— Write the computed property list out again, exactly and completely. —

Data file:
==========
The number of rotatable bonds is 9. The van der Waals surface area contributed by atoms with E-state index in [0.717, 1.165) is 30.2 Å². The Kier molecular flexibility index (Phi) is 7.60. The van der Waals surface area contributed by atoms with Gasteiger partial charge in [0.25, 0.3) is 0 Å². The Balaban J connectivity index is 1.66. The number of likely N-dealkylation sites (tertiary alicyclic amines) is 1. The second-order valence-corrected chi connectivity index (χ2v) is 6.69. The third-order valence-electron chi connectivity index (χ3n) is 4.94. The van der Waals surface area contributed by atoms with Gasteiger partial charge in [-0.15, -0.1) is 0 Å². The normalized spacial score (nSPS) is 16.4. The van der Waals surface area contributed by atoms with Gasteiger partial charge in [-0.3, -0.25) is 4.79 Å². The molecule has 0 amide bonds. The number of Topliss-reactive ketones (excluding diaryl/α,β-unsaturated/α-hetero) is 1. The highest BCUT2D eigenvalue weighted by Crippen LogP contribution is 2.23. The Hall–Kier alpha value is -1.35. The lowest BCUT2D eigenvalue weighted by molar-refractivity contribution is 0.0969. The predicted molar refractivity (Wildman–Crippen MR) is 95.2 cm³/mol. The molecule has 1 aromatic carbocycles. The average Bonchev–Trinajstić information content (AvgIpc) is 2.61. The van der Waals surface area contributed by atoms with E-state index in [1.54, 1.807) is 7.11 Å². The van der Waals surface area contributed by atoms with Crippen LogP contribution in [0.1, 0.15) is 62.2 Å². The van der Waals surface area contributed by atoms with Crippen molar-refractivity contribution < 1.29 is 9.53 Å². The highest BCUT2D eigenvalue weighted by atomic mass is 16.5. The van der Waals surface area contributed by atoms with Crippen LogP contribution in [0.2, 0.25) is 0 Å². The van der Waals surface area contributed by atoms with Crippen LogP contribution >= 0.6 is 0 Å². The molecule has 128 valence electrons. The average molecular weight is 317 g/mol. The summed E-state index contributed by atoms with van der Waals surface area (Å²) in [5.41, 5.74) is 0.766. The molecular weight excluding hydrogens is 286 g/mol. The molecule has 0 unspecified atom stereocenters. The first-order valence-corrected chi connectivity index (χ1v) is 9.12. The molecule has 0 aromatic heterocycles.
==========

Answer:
The number of rotatable bonds is 9. The van der Waals surface area contributed by atoms with E-state index in [0.717, 1.165) is 30.2 Å². The Kier molecular flexibility index (Phi) is 7.60. The van der Waals surface area contributed by atoms with Gasteiger partial charge in [0.25, 0.3) is 0 Å². The Balaban J connectivity index is 1.66. The number of likely N-dealkylation sites (tertiary alicyclic amines) is 1. The second-order valence-corrected chi connectivity index (χ2v) is 6.69. The third-order valence-electron chi connectivity index (χ3n) is 4.94. The van der Waals surface area contributed by atoms with Gasteiger partial charge in [-0.15, -0.1) is 0 Å². The normalized spacial score (nSPS) is 16.4. The van der Waals surface area contributed by atoms with Gasteiger partial charge in [-0.3, -0.25) is 4.79 Å². The molecule has 0 amide bonds. The number of Topliss-reactive ketones (excluding diaryl/α,β-unsaturated/α-hetero) is 1. The highest BCUT2D eigenvalue weighted by Crippen LogP contribution is 2.23. The Hall–Kier alpha value is -1.35. The lowest BCUT2D eigenvalue weighted by molar-refractivity contribution is 0.0969. The predicted molar refractivity (Wildman–Crippen MR) is 95.2 cm³/mol. The molecule has 1 aromatic carbocycles. The average Bonchev–Trinajstić information content (AvgIpc) is 2.61. The van der Waals surface area contributed by atoms with E-state index in [1.54, 1.807) is 7.11 Å². The van der Waals surface area contributed by atoms with Crippen LogP contribution in [0.1, 0.15) is 62.2 Å². The van der Waals surface area contributed by atoms with Crippen molar-refractivity contribution < 1.29 is 9.53 Å². The highest BCUT2D eigenvalue weighted by atomic mass is 16.5. The van der Waals surface area contributed by atoms with Crippen LogP contribution in [0.2, 0.25) is 0 Å². The van der Waals surface area contributed by atoms with Crippen LogP contribution >= 0.6 is 0 Å². The molecule has 128 valence electrons. The average molecular weight is 317 g/mol. The summed E-state index contributed by atoms with van der Waals surface area (Å²) in [5.41, 5.74) is 0.766. The molecular weight excluding hydrogens is 286 g/mol. The molecule has 0 unspecified atom stereocenters. The first-order valence-corrected chi connectivity index (χ1v) is 9.12. The molecule has 0 aromatic heterocycles.